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James Bronterre O'Brien (1805-64)

Taken from Sir Lesley Stephen & Sir Sidney Lee (eds.), Dictionary of National Biography: from the earliest times to 1900 (London, Oxford University Press, 1949).

James Bronterre O'Brien was born in 1805. His father, who was ‘an extensive wine and spirit merchant, as well as a tobacco manufacturer, in the county of Longford’ (Gammage), failed in business during James's early boyhood, and he was educated at the Edgeworthstown school which had been promoted by Richard Lovell Edgeworth. He was, however, able to proceed to Dublin University, where he graduated B.A. in 1829. He then went to London, and entered as a law student at Gray's Inn. Here he almost at once became acquainted with Henry Hunt and William Cobbett. In 1831 Henry Hetherington started the unstamped Poor Man's Guardian, and O'Brien became practically the real, though Hetherington was the nominal, editor. He also wrote in Hetherington's Poor Man's Conservative. O'Brien used to sign his articles ‘Bronterre,’ and afterwards called himself James Bronterre O'Brien. He seems at first to have adopted many of Cobbett's opinions on the national debt, currency, &c., but afterwards to have steadily developed ideas of his own. He read widely in the literature of the French revolution, publishing in 1836 a translation, with notes, of Buonarotti's History of Babeuf's Conspiracy, and in 1837 the first volume of a eulogistic Life of Robespierre. By this time his own opinions were strongly revolutionary and socialistic, although he never adopted the name of socialist. He started in 1837 Bronterre's National Reformer, which soon died, and in 1838 The Operative, which came to an end in July 1839.

From the beginning of the Chartist movement O'Brien was one of the most prominent figures in it. He was a delegate to the meeting in Palace Yard on 17 September 1838, which opened the campaign in London. He was the best-informed man among the Chartists at that time, and was generally known, after a nickname given by Feargus O'Connor, as the ‘schoolmaster.’ When the Chartist convention met in the spring of 1839, he represented the Chartists of Manchester and other places. In the earlier months of the convention he constantly advocated ‘physical force.’ On 8 May 1839, for instance, in presenting a draft Address to the People, he stated that ‘it was his intention to tell the people to arm without saying so in so many words.’ Throughout 1839 he contributed violent articles which he signed to the Northern Star. But as the convention went on, and particularly after a tour as ‘missionary’ in various parts of the country, he gave more moderate advice. On 16 July 1839 he carried in the convention a resolution against the proposed ‘sacred month,’ or general strike, and it was on his motion that the convention dissolved itself on 6 September 1839. In consequence of the Newport rising in November 1839, a number of trials for sedition took place in the spring of 1840. O'Brien was acquitted in February 1840 at Newcastle on a charge of conspiracy, but found guilty at Liverpool in April 1840 of seditious speaking. He was sentenced to eighteen months' imprisonment. Towards the end of his imprisonment both he and Feargus O'Connor found means of communicating with the newspapers, and carried on a controversy as to the Chartist policy at the general election, O'Connor advocating and O'Brien condemning an active alliance with the Tory party.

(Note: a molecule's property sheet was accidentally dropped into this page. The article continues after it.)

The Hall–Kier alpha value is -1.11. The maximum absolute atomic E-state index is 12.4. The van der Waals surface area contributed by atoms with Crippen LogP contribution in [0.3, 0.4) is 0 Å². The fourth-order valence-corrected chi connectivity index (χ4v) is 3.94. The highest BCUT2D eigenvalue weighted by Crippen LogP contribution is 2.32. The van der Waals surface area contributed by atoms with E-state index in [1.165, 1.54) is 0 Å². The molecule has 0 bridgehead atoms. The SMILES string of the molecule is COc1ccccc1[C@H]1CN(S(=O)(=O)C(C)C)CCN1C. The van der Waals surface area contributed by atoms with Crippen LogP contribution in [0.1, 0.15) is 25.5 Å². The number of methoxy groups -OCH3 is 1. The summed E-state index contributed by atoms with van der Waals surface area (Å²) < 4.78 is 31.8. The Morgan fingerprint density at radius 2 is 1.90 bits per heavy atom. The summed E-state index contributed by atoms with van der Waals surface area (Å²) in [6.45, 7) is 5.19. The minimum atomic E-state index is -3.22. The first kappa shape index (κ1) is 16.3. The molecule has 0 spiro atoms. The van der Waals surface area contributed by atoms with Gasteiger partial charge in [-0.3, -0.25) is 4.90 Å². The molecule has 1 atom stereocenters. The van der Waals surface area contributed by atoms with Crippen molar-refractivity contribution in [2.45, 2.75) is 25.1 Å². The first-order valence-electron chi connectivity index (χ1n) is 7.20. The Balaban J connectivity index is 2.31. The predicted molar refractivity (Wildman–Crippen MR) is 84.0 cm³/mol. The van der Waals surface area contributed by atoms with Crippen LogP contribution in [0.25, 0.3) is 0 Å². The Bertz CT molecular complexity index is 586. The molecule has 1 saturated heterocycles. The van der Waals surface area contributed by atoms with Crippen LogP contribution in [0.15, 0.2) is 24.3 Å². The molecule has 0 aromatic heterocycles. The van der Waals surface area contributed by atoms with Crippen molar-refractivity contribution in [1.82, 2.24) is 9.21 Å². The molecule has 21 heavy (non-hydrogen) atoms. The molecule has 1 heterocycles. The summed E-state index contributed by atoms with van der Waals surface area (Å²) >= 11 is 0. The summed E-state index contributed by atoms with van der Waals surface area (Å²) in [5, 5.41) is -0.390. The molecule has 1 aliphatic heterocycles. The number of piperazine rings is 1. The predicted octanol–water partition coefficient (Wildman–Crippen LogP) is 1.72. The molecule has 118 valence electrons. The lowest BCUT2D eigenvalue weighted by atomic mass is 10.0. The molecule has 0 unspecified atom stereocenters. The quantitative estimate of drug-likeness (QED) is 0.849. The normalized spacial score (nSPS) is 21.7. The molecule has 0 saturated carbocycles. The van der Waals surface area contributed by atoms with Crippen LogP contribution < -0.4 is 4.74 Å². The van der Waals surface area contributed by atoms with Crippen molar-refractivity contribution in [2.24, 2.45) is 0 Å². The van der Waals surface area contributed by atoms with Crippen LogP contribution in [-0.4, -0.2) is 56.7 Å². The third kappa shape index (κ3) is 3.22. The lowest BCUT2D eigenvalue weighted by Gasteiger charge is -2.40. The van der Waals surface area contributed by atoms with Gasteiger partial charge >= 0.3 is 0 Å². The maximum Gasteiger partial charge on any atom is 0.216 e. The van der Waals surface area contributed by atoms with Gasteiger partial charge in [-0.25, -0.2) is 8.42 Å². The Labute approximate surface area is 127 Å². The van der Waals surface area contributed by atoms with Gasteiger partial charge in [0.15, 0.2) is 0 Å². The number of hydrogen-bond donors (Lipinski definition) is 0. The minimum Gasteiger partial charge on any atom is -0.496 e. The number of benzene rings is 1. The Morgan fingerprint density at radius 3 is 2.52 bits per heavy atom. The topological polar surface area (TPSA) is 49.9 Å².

Released in September 1841, O'Brien shortly afterwards began a series of bitter personal quarrels with Feargus O'Connor, whom he afterwards called the ‘Dictator,’ and who called him the ‘Starved Viper.’ During the Chartist struggle against the anti-corn law league he argued that free-trade would lower prices, and so increase the proportion which the landlords, holders of consols, &c., were able to appropriate from the national product. These views he expounded at enormous length in the British Statesman, of which he was editor from June to December 1842. He opposed Feargus O'Connor's land scheme from the beginning. In 1845 he was editor of the National Reformer, in which he advocated ‘symbolic money’ and ‘banks of credit accessible to all classes’.

When the Chartist convention met on 4 April 1848, O'Brien was one of the delegates, and spoke strongly against physical force. He was, however, completely out of touch with the other delegates, and on 9 April withdrew.

After the fiasco of Chartism in 1848, O'Brien was for a short time editor of Reynolds's Newspaper, but mainly lived by lecturing at the John Street Institute, and at the Eclectic Institute, Denmark Street, Soho, on his ‘scheme of social reform,’ i.e. land nationalisation, the payment of the national debt by the owners of property, state industrial loans, and symbolic currency. Between 1856 and 1859 he published odes to Lord Palmerston and Napoleon Bonaparte, and an elegy on Robespierre. He was for the latter part of his life extremely poor, and his books were on several occasions seized for debt. In February 1862 Charles Bradlaugh lectured for the ‘Bronterre O'Brien Testimonial Fund.’

He died on 23 December 1864. In 1885 a few of his disciples published a series of his newspaper articles in book form, under the title of The Rise, Progress, and Phases of Human Slavery.

Bronterre O'Brien was the only prominent Chartist who showed himself in any way an original thinker. But his literary work, though sometimes eloquent, was always rambling and inaccurate, and he was a rancorous and impracticable politician. He had, however, a great power of attracting and preserving the affection of his personal followers, several of whom, though poor themselves, used to contribute regularly to his support in his later years. He was married, and had four children.

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